Seedy toe, stall rot, hoof wall disease, yeast infection, Candida, onychomycosis....whatever name it goes by, White Line Disease can make horses sore and can lead to severe lameness, abscessing and even bone erosion if left untreated. In extreme cases where the infection has run rampant through the foot, there may be no other choice than to euthanize the horse.
Multiple causes of White Line Disease have been proposed, including dampness, poor hygiene, infectious organisms, mechanical stress (long toe, high heels on a club foot) and vascular damage associated with laminitis. None of these factors however have been conclusively proven. White Line Disease is a widespread problem and affects horses and ponies of any age, sex or breed, both shod and barefoot.
White Line Disease is characterised by a progressive separation in the non-pigmented hoof wall, at the junction between the stratum medium (middle layer) and stratum internum (inner layer).
Dr. Stephen O'Grady describes White Line Disease as a "delaminating process potentially brought on from mechanical stress, environment conditions affecting the inner hoof wall attachment, and possibly some toxicity such as selenium" . He proposes that wall separation occurs first, followed by invasion of opportunistic bacteria and/or fungi, leading to infection.
A study from Japan also suggests a strong nutritional link in the incidence of White Line Disease. 100 performance riding horses were studied over a 5 year period. The study horses were divided into three groups. Groups A and B were the jumping and dressage horses, fed hay, alfalfa cubes and barley. These horses received timely shoeing, clean bedding and adequate hoof cleaning. However the incidence of White Line Disease in these horses was still high.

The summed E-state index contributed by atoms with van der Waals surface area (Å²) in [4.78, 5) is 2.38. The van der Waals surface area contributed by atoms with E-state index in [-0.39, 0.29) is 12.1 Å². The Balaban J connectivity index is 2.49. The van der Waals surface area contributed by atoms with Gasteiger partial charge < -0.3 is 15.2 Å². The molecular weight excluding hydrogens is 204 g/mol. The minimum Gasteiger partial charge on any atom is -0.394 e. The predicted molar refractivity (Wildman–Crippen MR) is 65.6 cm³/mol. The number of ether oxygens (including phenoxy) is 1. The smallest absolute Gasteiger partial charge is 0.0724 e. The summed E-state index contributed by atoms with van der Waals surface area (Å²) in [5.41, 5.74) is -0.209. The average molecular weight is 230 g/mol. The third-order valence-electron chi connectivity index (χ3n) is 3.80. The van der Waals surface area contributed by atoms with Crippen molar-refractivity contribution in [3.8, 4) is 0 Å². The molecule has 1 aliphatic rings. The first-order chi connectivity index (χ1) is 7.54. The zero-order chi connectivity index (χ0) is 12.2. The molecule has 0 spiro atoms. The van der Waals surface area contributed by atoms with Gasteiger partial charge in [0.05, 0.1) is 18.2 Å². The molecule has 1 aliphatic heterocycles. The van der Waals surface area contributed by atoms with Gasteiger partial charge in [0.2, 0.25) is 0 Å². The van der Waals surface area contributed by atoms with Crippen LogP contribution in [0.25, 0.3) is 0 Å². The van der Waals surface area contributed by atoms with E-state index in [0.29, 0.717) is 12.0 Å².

By contrast, Group C, the school horses went longer between shoeing, received inadequate hoof cleaning and had dirtier bedding. These environmental conditions often caused chipped hoof walls and thrush, but no White Line Disease. The crucial difference was in their diet. Instead of being fed barley like the two performance groups, the school horses were fed a pelleted feed to control exciteability. The great difference between the two diets was detected in copper and zinc contents: Group C was getting 12.4 mg/kg of copper compared to Groups A&B's intake of 6.6 mg/kg; and 55.6 mg/kg of zinc compared to 20.3 mg/kg.
Over the five year period, controlled changes to the diets of Groups A and B saw a significant decrease in the incidence of White Line Disease. The authors of the study concluded that "the present results strongly suggested that long term, not severe low-zinc and low-copper diets may cause a high risk of WLD in adult horses, and that an improved diet of these minerals may largely lead to the prevention of WLD" .
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